Feel exhausted? In pain? Not as sharp, mentally or physically, as you were just five years ago? Join the club.
Maybe a boxing club.
Traditional gyms offer traditional workout equipment and circuits that promote movement, heart and strength building activity but… they can be boring. The activities are usually performed solo, and even when a fitness instructor is part of the equation in the end the competition to excel is against one’s own self. More reps. More weight. More minutes.
Boxing can be a solo workout (“fitness boxing”) but it’s more fun, and more effective, with a sparring partner – or a group. And age is no barrier! In New Brunswick, a group of seniors took up boxing as a way of fighting back against aging. Alleyne Huggard, at 97, is a member of the KV Golden Gloves Senior Boxing Program and loves it. “It is hard work, but it’s fun, too,” she says, noting “the best punches are the ones where I hit someone and they land on the floor.”
Most boxing for seniors falls into the “fitness boxing” category, in which punches are directed at the bag, or an instructor with a trainer’s pad. This reduces injury while providing an excellent workout. For those who appreciate the combat aspect of boxing, some gyms will supervise sparring depending on the fitness and ability of the participants.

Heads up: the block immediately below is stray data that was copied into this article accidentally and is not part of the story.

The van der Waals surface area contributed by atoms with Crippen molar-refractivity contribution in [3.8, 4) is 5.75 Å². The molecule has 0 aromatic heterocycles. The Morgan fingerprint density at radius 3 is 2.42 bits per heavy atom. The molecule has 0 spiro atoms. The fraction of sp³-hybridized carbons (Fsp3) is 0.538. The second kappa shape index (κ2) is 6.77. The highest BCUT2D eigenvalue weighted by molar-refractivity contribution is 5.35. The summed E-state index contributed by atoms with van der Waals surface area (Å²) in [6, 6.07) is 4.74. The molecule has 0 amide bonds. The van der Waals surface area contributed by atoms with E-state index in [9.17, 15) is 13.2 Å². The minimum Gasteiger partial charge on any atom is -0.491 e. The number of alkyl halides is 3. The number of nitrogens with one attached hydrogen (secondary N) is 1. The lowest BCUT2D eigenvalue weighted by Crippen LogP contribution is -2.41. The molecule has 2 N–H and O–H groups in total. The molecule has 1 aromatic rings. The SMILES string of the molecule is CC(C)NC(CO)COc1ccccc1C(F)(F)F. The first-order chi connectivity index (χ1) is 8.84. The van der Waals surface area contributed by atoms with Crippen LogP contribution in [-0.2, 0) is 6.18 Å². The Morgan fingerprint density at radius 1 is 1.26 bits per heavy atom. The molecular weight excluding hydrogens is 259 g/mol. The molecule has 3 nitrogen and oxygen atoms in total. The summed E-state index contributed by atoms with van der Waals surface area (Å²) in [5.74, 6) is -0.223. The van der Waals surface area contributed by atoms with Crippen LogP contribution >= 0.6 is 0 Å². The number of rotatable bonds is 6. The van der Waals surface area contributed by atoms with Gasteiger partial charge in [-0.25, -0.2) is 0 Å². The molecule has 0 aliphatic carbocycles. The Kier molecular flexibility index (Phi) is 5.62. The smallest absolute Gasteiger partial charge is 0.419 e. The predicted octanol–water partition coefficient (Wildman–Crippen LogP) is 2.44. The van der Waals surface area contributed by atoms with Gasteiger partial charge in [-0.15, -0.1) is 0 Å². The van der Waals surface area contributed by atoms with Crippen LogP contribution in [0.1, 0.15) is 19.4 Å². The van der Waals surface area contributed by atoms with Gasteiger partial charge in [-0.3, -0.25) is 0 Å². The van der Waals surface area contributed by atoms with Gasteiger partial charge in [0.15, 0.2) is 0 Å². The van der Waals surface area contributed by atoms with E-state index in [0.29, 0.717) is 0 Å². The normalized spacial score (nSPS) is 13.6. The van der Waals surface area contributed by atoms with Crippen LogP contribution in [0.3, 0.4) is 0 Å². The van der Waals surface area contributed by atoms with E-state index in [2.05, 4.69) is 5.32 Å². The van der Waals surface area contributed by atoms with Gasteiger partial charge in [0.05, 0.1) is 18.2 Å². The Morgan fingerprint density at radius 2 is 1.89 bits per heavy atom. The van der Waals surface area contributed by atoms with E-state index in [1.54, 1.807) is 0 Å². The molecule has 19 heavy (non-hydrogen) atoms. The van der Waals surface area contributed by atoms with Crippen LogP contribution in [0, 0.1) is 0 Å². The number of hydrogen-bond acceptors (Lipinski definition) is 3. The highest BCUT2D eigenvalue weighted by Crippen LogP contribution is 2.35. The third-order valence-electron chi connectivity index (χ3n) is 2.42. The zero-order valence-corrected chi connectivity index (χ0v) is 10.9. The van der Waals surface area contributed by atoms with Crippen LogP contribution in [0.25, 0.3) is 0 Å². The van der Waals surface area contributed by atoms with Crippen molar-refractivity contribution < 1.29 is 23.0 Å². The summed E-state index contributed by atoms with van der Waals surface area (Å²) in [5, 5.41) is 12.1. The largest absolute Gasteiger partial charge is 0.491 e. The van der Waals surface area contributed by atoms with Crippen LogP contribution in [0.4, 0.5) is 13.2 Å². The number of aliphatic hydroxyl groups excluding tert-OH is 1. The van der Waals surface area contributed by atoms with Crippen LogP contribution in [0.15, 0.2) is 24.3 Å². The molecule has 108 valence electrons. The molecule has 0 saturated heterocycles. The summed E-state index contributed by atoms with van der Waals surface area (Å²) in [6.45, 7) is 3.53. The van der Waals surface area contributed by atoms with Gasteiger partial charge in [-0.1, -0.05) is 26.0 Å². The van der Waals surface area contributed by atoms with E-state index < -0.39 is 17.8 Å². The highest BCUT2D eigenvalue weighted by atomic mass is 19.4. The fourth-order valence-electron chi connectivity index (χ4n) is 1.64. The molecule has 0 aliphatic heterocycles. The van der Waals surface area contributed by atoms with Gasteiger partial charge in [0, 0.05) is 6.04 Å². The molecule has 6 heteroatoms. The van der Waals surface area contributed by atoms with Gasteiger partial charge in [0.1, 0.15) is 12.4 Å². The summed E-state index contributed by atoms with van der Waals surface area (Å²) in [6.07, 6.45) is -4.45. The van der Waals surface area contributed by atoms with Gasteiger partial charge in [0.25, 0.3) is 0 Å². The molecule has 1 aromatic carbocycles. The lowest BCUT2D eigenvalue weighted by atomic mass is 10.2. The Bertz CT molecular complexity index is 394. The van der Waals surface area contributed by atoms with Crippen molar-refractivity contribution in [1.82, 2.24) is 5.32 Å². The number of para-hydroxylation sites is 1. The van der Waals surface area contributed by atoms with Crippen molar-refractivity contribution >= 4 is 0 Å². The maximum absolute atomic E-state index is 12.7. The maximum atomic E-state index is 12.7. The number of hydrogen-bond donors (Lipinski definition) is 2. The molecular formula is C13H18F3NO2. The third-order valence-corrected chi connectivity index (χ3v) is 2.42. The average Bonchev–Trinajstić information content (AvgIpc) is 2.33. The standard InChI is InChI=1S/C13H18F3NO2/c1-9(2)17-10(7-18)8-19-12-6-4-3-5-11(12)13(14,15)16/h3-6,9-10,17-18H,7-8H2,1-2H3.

Both types of boxing offer an aerobic, cardiovascular workout along with stress release, both of which are essential to longevity and quality of life. Its balance of upper-body, lower-body and abdominal strength training, in addition to stretching all contribute to improved posture, range and ease of movement, and core strength.
All exercise contributes to improved mental health and because of its aerobic nature, boxing pumps up oxygen levels to help keep the brain fit as well as the body. Vigorous exercise releases “happy hormone”endorphins, and encourages consistency to keep up the positive feeling. And as when learning any new skill, boxing develops skills and facilities – even ones you may not have realized you needed! Signing up for regular classes helps build the good habit of exercising regularly, and working with others who share an interest in the sport is important for social connection.
Many seniors who are transitioning into retirement are discovering exercise as a component of self-care and suddenly have the time to explore their options in this regard.
Eve Corlett, who with husband Rob has operated the Coast’s only 24/7 daycare (Eve’s Family Daycare) for over 25 years is enjoying the novelty of taking time for herself. Through the instructors at Oasis Training (oasistraining.ca) in Gibsons, she was introduced to boxing and returns home from each session “supercharged,” according to Rob. Not just a gym or boxing club, Oasis offers a more complex range of rehabilitative and sport-specific training incorporating the realities of the physiology of aging, weight management and much more, both online and at their Bonniebrook studio.